What makes the parades of Mardi Gras different than most is the tradition of “throws”. In an attempt to encourage people to attend the parades in early days, each krewe would throw beads, cups, coins or doubloons and trinkets. . Keep in mind that each float pays $8000 to enter a parade and that each rider pays $500 for the privilege of being on the float and they buy all their own throws. The shout “Throw me something, mister” is heard loud and often as the parade floats pass. Many families spend more on Mardi Gras than Christmas, Halloween and New Years combined. The official colors of Mardi Gras are purple for justice, green for faith and gold for power. Sara and I caught over 250 strands of beads. Quite an accomplishment, until you wonder what the hell we are going to do with them. Oh, well, they are supposed to bring good luck during the next year so don't be surprised if you get some in the mail. We sure had the fun getting them.

Another tradition of Mardi Gras is King’s Cake. There are more that 750,000 king cakes consumed in New Orleans from the beginning of Carnival, King’s Day, Jan. 6 to Fat Tuesday. The cake is circular, sweet and decorated with purple, green and gold frosting. Baked into the cake is a plastic baby or trinket. According to tradition who ever gets that piece must buy next year’s cake for the family or group assembled.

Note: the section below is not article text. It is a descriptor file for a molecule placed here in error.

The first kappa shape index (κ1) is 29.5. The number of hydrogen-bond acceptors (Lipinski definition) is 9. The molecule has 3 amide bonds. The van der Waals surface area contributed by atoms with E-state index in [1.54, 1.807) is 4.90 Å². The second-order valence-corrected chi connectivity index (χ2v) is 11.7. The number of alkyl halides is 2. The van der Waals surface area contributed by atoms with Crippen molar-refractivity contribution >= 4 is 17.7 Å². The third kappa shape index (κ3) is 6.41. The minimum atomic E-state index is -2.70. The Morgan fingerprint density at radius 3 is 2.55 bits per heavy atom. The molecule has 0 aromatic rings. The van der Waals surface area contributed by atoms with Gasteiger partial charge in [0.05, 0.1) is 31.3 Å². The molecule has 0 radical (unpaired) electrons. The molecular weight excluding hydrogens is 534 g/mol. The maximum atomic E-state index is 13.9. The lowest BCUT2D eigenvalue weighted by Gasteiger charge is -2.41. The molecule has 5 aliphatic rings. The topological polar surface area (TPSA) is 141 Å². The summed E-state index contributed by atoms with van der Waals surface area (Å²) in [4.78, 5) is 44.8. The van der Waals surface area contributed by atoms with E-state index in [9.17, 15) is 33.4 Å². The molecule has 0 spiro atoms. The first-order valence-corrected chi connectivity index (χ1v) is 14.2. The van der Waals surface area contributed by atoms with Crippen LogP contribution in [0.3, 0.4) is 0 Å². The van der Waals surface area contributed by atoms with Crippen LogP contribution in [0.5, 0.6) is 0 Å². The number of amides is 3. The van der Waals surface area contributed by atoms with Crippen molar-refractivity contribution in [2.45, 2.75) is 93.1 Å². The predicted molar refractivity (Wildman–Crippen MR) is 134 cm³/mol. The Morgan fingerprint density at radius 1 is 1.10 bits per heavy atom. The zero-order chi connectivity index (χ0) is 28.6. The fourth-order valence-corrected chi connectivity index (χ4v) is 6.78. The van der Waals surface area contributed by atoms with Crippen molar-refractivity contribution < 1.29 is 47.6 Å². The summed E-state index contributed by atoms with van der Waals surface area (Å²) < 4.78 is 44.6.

When does the celebration end? In New Orleans, it ends when the police announce that “Mardi Gras is Over!!!!!” At 12 midnight, on Tuesday, by Louisiana law, you will be arrested if you do not leave the streets.

Sara and I thoroughly enjoyed Mardi Gras and would encourage everyone to take one in if you can. You will not be sorry. I took over 250 pictures. It was a photographer’s paradise and I have posted just a few on our photo web site at pBase.com…We are now in the heart of Cajun country at Lafayette LA. I am trying to make arrangements to wash dishes at the famed Prejean's cajun resturant in exchange for cooking lesson. To see our first Mardi Gras pic double click on the link below:

https://pbase.com/ravenoaks/mardi_gras_05
previous pagepages 1 2 3 ALL next page
THE COLOR WAS INCREDIBLE
THE COLOR WAS INCREDIBLE
THE BULL TAURUS
THE BULL TAURUS
THE BANDS
THE BANDS
THE BIRDS
THE BIRDS
THE GATORS
THE GATORS
GOD'S PEOPLE HAD THEIR WORK CUT OUT FOR THEM AT MARDI GRAS
GOD'S PEOPLE HAD THEIR WORK CUT OUT FOR THEM AT MARDI GRAS
THE HARLEY PEOPLE WERE WELL REPRESENTED
THE HARLEY PEOPLE WERE WELL REPRESENTED
previous pagepages 1 2 3 ALL next page